Press Release

Remarks by the Honorable Sean O’Keefe, NASA Administrator, STS-107 Crew Memorial Ceremony

By SpaceRef Editor
February 4, 2003
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On behalf of NASA, thank you all for you participation in this heartfelt tribute to seven courageous heroes, the intrepid crew of the Space Shuttle Columbia.

Throughout our proud NASA family, the bond between those who venture into space-our outstanding astronaut corps-and those who make spaceflight possible-our dedicated scientists, engineers, safety and support personnel-is incredibly strong. Today, our grief is overwhelming.

Our duty now is to provide comfort to the brave families of the Columbia crew-the families who take so much pride in their loved one’s remarkable accomplishments.

We also have the tremendous duty to honor the legacy of these seven fallen heroes by finding out what caused the loss of Columbia and its crew, to correct what problems we find, and to make sure this never happens again.

We owe this to you, the families, and to the American people. With an uncompromising commitment to safety, we will keep this solemn pledge.

As we continue to pursue our mission goals of understanding and protecting our home planet, exploring the Universe and searching for life, and inspiring the next generation of explorers … we hope our unceasing efforts will provide a fitting tribute to the Columbia seven.

This year, our centennial of flight, inspires us to marvel at how far we’ve come from the daring achievement of two bicycle makers from Ohio, Orville and Wilbur Wright, at Kitty Hawk, North Carolina. And the astronaut’s ambitious research and exploration activities honored the dreams of explorers and adventurers everywhere.

Nearly three weeks ago we saw our seven astronauts head into space with smiles on their faces, and as their families have so eloquently said with “hearts full of enthusiasm, pride in country, faith in their God, and a willingness to accept risk in the pursuit of knowledge-knowledge that might improve the quality of life for all mankind.”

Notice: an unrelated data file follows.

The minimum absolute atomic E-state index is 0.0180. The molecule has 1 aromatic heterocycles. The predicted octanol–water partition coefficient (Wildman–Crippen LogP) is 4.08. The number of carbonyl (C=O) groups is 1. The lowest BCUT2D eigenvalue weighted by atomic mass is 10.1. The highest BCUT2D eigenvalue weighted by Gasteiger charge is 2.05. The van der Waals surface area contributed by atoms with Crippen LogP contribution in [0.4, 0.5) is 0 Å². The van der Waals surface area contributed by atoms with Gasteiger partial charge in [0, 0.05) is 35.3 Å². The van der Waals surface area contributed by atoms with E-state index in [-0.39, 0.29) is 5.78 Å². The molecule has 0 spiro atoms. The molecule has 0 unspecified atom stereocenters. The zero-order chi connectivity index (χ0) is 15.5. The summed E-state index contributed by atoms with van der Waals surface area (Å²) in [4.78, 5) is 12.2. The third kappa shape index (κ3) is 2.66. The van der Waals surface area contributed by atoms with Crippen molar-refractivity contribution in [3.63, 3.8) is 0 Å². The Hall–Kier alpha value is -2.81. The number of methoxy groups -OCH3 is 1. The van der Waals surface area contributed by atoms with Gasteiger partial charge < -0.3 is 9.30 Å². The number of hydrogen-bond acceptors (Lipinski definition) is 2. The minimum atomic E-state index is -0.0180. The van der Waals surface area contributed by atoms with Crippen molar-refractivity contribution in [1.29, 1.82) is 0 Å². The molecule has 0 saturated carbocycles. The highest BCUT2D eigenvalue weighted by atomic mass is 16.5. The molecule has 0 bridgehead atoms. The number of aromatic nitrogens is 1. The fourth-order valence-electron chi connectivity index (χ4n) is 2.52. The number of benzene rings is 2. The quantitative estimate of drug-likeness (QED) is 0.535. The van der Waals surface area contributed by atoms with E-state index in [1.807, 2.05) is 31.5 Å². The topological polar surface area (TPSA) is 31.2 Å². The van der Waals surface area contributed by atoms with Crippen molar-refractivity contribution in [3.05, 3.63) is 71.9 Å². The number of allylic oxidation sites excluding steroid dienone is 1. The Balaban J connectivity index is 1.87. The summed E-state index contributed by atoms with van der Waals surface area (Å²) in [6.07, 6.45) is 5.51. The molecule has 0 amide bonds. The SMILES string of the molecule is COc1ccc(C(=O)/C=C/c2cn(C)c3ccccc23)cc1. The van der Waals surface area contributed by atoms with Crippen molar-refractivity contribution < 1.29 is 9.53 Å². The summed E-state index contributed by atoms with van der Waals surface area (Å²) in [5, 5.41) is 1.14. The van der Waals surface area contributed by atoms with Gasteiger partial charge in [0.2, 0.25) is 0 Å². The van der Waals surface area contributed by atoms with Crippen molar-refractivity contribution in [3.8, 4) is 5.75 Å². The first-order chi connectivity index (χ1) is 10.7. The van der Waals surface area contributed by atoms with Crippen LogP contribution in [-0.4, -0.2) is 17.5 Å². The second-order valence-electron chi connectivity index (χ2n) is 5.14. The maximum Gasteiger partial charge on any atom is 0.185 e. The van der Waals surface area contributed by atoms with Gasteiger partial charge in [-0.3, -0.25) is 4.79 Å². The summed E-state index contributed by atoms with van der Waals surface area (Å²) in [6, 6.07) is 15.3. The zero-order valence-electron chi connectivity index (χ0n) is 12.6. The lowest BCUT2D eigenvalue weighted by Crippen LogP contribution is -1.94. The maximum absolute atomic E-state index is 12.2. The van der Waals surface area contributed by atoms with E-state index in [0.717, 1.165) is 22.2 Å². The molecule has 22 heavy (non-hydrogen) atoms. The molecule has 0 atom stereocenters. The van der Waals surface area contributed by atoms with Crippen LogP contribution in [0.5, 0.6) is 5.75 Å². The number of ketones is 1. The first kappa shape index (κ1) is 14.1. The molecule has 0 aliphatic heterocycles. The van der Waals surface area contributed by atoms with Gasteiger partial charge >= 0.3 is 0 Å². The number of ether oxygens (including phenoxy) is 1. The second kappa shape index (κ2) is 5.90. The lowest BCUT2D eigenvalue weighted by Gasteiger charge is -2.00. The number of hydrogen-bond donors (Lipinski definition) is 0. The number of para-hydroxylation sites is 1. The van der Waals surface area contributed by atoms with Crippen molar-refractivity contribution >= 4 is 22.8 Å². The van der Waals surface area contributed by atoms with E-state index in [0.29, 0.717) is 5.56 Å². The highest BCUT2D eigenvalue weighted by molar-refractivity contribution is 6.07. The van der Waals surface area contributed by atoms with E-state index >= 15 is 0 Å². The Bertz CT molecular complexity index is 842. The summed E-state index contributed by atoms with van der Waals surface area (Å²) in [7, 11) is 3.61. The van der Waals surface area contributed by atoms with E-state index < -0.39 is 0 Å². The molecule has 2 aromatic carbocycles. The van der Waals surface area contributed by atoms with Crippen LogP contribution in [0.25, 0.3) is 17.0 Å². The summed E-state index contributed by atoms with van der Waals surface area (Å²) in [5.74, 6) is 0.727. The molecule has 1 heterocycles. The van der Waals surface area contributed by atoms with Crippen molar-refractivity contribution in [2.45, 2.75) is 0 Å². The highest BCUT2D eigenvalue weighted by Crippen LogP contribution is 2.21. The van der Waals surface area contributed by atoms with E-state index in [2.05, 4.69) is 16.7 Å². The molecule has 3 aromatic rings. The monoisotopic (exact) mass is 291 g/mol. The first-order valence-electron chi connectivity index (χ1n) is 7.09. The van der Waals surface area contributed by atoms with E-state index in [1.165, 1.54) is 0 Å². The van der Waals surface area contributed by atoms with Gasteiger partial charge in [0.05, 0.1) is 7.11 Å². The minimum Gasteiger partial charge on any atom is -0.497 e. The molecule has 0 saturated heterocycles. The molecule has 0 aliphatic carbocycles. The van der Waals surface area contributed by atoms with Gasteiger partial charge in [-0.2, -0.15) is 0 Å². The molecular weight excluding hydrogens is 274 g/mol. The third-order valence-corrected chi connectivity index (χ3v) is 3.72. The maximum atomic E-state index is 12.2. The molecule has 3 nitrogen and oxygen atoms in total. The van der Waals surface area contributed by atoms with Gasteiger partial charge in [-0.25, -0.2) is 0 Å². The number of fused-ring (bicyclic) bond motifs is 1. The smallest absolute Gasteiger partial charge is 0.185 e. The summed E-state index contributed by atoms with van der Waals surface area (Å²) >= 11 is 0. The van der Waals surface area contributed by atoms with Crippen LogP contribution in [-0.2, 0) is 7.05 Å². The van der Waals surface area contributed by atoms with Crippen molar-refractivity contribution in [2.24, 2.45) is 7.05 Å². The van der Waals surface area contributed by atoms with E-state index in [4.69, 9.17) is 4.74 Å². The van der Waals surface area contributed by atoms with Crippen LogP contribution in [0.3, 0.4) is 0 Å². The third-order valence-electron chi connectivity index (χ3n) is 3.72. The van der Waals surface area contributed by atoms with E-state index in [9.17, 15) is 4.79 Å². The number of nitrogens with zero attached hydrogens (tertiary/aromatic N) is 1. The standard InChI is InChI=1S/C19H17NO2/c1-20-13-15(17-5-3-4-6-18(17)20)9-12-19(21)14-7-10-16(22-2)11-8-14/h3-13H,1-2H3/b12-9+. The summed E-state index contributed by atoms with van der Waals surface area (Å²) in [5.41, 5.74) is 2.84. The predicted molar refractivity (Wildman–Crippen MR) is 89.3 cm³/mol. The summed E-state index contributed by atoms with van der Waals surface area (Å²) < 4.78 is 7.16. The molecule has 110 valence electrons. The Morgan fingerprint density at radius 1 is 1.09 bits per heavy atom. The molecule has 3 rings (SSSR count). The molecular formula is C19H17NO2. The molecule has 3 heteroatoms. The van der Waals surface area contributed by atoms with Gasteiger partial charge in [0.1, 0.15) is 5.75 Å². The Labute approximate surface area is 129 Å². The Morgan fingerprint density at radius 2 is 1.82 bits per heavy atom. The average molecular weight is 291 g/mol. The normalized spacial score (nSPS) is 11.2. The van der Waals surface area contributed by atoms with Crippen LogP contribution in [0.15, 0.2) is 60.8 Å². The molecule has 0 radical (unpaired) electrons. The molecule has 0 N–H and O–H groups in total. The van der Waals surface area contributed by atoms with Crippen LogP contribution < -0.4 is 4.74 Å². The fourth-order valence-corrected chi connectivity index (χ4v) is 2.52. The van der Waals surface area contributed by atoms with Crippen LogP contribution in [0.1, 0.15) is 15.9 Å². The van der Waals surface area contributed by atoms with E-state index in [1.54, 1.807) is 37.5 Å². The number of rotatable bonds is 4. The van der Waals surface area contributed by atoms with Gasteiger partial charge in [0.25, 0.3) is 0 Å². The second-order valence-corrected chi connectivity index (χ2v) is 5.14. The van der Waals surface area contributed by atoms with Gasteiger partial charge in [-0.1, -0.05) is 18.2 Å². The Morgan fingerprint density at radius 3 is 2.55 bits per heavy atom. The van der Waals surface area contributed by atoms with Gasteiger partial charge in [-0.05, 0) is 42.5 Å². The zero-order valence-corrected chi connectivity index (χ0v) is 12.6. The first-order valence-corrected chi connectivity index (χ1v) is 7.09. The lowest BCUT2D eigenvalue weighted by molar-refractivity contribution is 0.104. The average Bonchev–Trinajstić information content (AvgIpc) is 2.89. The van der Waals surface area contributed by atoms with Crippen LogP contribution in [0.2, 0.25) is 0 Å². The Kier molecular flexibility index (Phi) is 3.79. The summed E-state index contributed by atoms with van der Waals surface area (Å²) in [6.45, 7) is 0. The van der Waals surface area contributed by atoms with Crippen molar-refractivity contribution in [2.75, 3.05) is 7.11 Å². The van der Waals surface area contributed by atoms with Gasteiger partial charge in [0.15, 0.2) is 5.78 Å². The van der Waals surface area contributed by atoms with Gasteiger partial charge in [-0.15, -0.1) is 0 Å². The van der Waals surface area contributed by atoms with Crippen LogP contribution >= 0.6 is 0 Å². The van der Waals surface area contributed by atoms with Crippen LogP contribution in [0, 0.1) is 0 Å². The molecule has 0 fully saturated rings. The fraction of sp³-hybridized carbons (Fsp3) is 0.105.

Once in space they tirelessly worked on research aimed at fighting cancer, improving crop yields, developing fire-suppression techniques, building earthquake-resistant buildings, and understanding the effects of dust storms on the weather.

Students from around the world-our next generation of explorers-also contributed many of the science experiments that were so important to the crew.

On the morning of Columbia’s flight, I heard students from Fowler High School in Syracuse, New York proudly describe their ant colony experiment, an experiment that Columbia’s crew delighted in observing. This was one of 11 different experiments that were put together by students and kids.
We will never know the results from some of Columbia’s ambitious research agenda. But be assured, however, that future astronaut crews will orbit new experiments addressing the fascinating research questions that motivated this mission.

And we pledge that students like those from Fowler High School will have similar opportunities to join our astronaut crews in these important learning adventures.

As Commander Rick Husband said, “I think one of the legacies of NASA is that you always push forward. And STS-107 is doing that on the science side-pushing human science knowledge forward.”
This was the work that gave the Columbia crew such unbridled joy. This was their lasting gift to us all.

Last Wednesday, as the Columbia crew was circling the globe, Kalpana took a rest from her duties to take in the stunning view of the Earth at sunset, a view that only a select group of space explorers have been privileged to witness.

Now she told us from the flight deck that the entire Earth and sky could be seen reflected in the retina of her eye. She called her crew mates over to see this amazing sight.

It is this image, the image of Columbia’s crew joyfully joining Kalpana to see our beautiful planet reflected in their friends’ awestruck eye … that we will remember … and treasure … forever.

It is for them and their memory, that we will persevere.

SpaceRef staff editor.